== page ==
More than 230 million operations are carried out under general anesthetic in any given year. That number has only climbed in the last decade. General anesthesia rates as one of the most mundane, frequent elements of medical practice.
If you or a loved one is having surgery for the first time, anesthesia can seem nerve wracking. You may wonder, “What does anesthesia do to the brain?” You might even start thinking about complications.
We’ll go over what to expect when you go under general anesthesia.
Before General Anesthetic
When you schedule your surgery, your doctor will provide pre-operative instructions on things to do or avoid. Most of the time, this will include some sort of dietary restriction. The extent of the restriction depends on the surgery.
The typical length of food restriction sits at about six hours. Some surgeries may allow clear liquids closer to the time of surgery. A surgery involving the gastrointestinal tract will require more stringent restrictions.
Medication, Drugs, Dietary Supplements, and General Anesthesia
Before a surgery that requires a general anesthetic, make sure to tell your doctor what medications you take. You should also list any dietary supplements or recreational drugs you use. Your doctor will tell you things to avoid.
Remember to answer questions like these honestly. Your doctor doesn’t want to get you in trouble. Both of you will do better if everything is on the table.
During General Anesthetic
During your procedure, you’ll receive a gas mask or IV line. The anesthetist will administer the initial sedative, and from that point, you’ll be asleep. Afterward, you’ll receive assistance with breathing, which may include a tube down your windpipe.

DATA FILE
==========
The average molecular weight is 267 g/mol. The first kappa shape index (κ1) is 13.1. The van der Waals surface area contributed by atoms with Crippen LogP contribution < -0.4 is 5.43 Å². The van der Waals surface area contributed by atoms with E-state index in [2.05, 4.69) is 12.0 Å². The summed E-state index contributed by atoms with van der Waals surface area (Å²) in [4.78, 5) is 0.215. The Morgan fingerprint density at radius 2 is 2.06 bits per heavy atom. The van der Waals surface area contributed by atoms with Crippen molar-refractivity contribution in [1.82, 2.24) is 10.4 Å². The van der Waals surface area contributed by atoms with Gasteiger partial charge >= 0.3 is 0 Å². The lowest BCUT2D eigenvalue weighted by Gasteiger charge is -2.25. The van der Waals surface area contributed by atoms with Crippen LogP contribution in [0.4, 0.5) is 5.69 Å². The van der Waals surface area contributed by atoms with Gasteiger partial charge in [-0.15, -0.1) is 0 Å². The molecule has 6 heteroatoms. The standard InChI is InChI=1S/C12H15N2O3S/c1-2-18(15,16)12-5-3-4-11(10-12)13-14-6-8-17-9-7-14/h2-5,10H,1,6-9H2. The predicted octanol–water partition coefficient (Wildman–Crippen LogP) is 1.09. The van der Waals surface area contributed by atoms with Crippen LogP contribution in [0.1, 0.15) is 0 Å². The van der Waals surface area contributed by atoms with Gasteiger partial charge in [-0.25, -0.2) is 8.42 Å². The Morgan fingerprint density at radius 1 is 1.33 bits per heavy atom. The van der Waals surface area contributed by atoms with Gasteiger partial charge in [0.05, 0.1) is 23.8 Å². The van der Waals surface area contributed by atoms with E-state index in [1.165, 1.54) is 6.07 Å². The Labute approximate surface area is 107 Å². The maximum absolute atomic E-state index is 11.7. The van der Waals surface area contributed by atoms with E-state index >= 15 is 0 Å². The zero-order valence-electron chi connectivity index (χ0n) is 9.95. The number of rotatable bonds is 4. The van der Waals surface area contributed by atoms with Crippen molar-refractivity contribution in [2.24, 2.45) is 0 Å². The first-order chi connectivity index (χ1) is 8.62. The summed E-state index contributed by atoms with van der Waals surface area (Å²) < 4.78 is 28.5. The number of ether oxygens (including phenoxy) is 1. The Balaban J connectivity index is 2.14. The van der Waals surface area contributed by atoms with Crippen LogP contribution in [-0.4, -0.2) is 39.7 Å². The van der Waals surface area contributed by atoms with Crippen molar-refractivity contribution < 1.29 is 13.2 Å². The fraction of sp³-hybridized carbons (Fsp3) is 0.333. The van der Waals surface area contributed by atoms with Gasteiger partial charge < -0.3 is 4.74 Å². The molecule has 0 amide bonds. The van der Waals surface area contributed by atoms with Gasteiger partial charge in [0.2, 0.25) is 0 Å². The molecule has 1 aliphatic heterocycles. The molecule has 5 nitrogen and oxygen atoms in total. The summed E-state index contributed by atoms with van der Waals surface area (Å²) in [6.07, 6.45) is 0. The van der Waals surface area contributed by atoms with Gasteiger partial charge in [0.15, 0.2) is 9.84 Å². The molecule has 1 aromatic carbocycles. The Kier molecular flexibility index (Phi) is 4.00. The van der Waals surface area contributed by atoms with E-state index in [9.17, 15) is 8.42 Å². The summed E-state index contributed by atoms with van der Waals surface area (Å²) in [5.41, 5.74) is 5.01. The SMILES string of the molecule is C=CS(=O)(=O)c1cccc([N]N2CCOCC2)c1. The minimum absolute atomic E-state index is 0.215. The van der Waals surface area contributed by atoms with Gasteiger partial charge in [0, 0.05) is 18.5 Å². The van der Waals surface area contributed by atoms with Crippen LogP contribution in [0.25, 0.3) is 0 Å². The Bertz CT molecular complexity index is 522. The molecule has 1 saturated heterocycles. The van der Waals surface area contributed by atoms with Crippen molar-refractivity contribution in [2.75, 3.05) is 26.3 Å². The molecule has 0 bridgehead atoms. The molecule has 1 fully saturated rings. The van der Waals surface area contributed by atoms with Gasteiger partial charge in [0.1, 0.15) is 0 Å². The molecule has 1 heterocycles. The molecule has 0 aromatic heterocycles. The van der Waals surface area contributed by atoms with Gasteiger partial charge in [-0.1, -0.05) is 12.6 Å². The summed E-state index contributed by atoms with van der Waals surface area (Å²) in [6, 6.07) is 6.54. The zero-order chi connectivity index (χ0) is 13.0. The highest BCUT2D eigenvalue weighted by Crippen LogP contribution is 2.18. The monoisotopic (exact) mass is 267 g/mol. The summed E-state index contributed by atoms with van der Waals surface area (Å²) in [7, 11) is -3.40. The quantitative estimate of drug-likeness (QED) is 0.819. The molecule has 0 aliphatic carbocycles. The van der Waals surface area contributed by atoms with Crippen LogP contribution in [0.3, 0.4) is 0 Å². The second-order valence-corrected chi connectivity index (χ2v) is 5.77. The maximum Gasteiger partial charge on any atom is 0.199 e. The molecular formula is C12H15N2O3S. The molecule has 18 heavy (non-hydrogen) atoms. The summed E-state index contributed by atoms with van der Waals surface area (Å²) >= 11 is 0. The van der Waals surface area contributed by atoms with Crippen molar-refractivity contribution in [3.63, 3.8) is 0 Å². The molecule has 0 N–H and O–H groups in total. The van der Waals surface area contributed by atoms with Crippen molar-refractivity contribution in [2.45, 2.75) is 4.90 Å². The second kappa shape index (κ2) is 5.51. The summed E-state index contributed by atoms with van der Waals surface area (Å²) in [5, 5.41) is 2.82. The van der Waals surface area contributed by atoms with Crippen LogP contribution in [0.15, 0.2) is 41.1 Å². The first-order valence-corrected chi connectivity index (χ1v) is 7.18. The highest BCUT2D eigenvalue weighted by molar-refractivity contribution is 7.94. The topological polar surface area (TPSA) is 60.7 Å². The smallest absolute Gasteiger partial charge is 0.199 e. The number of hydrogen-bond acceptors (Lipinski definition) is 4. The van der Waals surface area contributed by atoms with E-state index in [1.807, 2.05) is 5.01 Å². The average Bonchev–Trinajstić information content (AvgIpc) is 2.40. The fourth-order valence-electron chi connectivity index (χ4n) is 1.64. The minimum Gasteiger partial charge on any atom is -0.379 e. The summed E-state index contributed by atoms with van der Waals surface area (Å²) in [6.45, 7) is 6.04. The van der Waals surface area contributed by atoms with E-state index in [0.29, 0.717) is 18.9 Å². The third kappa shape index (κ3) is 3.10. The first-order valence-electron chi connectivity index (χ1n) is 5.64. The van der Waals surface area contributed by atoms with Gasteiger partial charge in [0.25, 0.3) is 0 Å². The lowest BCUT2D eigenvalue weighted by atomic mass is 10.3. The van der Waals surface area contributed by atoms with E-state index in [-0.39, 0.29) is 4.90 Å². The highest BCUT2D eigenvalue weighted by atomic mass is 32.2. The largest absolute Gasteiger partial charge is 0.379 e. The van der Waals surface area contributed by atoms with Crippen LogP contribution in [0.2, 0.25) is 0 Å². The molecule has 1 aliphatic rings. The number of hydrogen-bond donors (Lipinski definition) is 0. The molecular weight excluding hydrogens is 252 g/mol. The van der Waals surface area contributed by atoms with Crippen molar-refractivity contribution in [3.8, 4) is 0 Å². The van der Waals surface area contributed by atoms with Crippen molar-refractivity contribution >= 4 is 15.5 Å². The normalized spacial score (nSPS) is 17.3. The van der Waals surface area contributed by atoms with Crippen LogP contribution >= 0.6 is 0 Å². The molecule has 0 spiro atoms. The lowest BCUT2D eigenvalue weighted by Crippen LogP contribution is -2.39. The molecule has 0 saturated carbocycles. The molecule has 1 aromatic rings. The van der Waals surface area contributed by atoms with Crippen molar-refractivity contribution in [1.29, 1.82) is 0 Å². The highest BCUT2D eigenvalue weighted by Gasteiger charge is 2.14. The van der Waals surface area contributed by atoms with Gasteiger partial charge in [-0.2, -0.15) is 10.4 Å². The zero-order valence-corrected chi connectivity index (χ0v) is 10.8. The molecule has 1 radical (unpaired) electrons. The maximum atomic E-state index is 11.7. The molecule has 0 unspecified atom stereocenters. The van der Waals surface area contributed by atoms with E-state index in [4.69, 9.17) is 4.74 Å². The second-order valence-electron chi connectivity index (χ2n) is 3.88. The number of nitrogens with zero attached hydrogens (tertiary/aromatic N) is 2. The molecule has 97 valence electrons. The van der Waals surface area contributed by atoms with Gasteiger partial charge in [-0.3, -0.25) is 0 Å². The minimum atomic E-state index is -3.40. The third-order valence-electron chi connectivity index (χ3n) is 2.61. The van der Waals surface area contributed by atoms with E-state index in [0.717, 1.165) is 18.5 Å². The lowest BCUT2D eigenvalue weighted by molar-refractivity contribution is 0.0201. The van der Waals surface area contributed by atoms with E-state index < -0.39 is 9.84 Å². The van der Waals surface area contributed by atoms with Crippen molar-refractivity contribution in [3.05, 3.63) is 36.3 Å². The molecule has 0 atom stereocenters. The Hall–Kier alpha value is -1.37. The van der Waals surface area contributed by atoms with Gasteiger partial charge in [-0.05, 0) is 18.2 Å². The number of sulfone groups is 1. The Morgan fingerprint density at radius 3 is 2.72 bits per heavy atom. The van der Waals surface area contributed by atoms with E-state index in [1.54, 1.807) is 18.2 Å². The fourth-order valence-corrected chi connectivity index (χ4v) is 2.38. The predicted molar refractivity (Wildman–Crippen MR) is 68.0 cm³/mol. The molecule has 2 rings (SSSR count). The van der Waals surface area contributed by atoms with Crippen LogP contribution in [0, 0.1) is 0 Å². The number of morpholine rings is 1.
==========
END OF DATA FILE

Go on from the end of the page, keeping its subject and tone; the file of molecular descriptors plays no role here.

Long periods under general anesthetic often include urinary catheterization. Doctors sometimes disagree on whether to catheterize.
While your surgeons operate, a member of the anesthesia team will operate one or more anesthesia machines. These will keep the medication at a safe dose and keep you asleep. They also take care of breathing and temperature.
After your general anesthesia, you may feel groggy. Expect to be confused for the first ten minutes or so. Some people wake up faster or take longer.
You may wake up in the recovery room or the operating room. This gives doctors time to watch your reactions. Many patients report itching, achiness, nausea, or post-operative pain.
The medical devices used to support you during surgery may cause their own issues as well. Breathing tubes and catheters can cause soreness in the area of insertion.
Once you’re awake and oriented, a member of your care team will check in on you. You’ll receive any post-operative instructions you need at this time. This can include how to care for your surgical wounds or symptoms to watch out for.
Try Not to Worry About Anesthesia
While complications do occur from anesthesia, they remain infrequent. In most cases, a general anesthetic accomplishes exactly what it sets out to accomplish: mostly-painless surgery.
Curious about more specific surgical procedures? Making plans to take care of yourself after surgery? Try reading some of the articles in our health section.